Bill Gross and Frogs
August 20, 2011 4 Comments
Using the metaphor of frogs Bill Gross explains Financial Repression and the ways of dealing with it.Of course he speaks of the situation in the US but there is no reason why investors in other countries whose governments are struggling with debt can’t learn from him.All said and done not for nothing he is the Bond King!
To quote him “Put a frog in a kettle of boiling water and he’ll jump out faster and further than any of those blue ribbon winners at the Calaveras County jumping frog contest.Put him in a pot at room temperature, however, slowly turn up the temperature to boiling, and you’ll have frog legs for dinner. This latter, more unfortunate toad temporarily adapted to his external environment, which seemed like a practical thing to do, until – well, until he reached 212 degrees at which point he was cooked.”Financial repression is similar to slowly turning up the heat on poor froggy/the bond holder/saver. And the boiling point is when the nominal returns on bonds turns negative.
Financial repression is a term used to describe several measures such as those listed below which governments employ to channel funds to themselves which in a deregulated market would go elsewhere. Financial repression can be particularly effective at liquidating debt.
- Explicit or indirect capping or control over interest rates, such as on government debt and deposit rates.
- Government ownership or control of domestic banks and financial institutions while placing barriers to entry before other institutions seeking to enter the market.
- Creation or maintenance of a captive domestic market for government debt achieved by requiring domestic banks to hold government debt via reserve requirements, or by prohibiting or disincentivising alternative options that institutions might otherwise prefer.
- Government restrictions on the transfer of assets abroad through the imposition of capital controls
These measures allow governments to issue debt at lower interest rates than would otherwise be possible. A low or negative nominal interest rate can help governments reduce debt servicing costs, while a high incidence of negative real interest rates liquidates or erodes the real value of government debt.Such ’macroprudential regulation’ as financial repression might ensure the health of an entire financial system but it also results in a transfer of wealth from savers to borrowers.
Bill gross has another frog story to explain how to deal with financial repression.To quote him “All right fellow frogs, so we’re being repressed and shortchanged in order to allow Uncle Sam to balance its books. Whatta we gonna do about it? “Frogs of the world unite,” as Lenin might have said, and so here’s where I harken back to Mark Twain and my second lesser-told frog story. There was this other frog who instead of being tossed into a pot of hot water was left to cool its heels in a pitcher of cold milk. Unable to jump out, he churned and churned those frog legs until eventually the milk turned into butter and the hardened butter allowed him the platform to leap to froggy freedom! Well, let’s get churnin’, fellow frogs. If the U.S. or the U.K. or any other government is going to attempt to boil us alive, let’s make butter! Butter in this instance is what PIMCO characterizes as “cheap bonds.” Potentially confusing, “cheap bonds” is really a simple concept – sort of like the teeter-totter. Any bond, even a Treasury bond, is composed of several pieces – sort of like an atom with its neutrons, electrons, protons, positrons, neutrinos (whoops, don’t wanna go too far here). There’s an interest rate or yield piece, commonly measured by “duration.” There’s a credit piece, typically referred to as a “spread” when you buy a corporate bond. And there’s a volatility piece, a liquidity piece and other little bits and particles that will go unexplained for now. The important point, though, is that if the government is going to artificially repress yield, then an intelligent frog should focus on the parts of a bond that are less repressed! You can, for instance, produce a 1% expected return in today’s market in a number of ways. Buy a repressed 3-year Treasury note at just under 1%, or purchase an A-rated corporate floating rate note (FRN) with little to no durational risk at a 3-month LIBOR +75 basis points spread, currently returning 1%. Which is the better deal? Well, they both appear to lead you to the same place but our cheap bonds argument would maintain that the FRN gets you there with a lot less risk. The credit piece, in other words, is a safer spread than the duration piece.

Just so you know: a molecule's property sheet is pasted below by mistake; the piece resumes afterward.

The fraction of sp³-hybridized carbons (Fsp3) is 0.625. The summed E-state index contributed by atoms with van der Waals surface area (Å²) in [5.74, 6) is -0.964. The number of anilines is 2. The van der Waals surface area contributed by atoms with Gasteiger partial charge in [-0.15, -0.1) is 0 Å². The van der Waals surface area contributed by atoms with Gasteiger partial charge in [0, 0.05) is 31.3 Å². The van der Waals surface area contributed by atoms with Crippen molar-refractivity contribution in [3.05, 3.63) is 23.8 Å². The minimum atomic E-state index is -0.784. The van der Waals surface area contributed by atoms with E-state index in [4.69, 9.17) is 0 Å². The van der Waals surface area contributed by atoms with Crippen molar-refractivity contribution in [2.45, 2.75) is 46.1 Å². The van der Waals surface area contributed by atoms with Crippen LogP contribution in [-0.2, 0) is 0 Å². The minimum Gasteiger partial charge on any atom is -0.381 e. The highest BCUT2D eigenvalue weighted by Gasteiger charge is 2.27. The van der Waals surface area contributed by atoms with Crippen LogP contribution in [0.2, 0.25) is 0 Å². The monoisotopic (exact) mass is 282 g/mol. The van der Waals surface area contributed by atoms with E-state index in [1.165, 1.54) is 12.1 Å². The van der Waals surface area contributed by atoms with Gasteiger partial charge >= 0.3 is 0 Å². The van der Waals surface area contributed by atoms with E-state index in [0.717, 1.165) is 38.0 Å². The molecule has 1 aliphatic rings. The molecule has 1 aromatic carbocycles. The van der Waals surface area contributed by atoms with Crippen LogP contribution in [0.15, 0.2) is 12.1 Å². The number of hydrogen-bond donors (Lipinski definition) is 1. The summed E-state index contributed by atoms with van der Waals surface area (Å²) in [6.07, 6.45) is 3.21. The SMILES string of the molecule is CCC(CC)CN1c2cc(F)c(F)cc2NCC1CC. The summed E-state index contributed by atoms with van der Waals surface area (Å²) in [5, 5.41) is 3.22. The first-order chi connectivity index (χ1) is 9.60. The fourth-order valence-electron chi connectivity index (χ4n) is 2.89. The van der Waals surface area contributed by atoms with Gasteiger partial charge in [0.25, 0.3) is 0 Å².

Journalists, financial advisors, and perhaps even some clients marvel at how PIMCO can be doing so well in 2011 while being underweight the Treasury/durational component of the bond market. Folks – we’re making butter. If you’re being repressed, our strategy is to churn those legs, get out of the pitcher, and above all stay away from boiling pots of water.“
“We suggest buying “cheap bonds” focusing on “safe spread,” which means buying more floating and fewer fixed rate notes, adding an additional credit component – be it investment grade, high yield, non-agency mortgage or emerging market related – and shading your portfolio in the direction of non-dollar emerging market currencies. Investors shouldn’t give their money away, and at the moment, the duration component of a bond portfolio comes close to doing just that – not because a bear market is just around the corner come July 1, but because it doesn’t yield enough relative to inflation. Come on frogs, make butter, not someone else’s dinner. Buy cheap bonds!”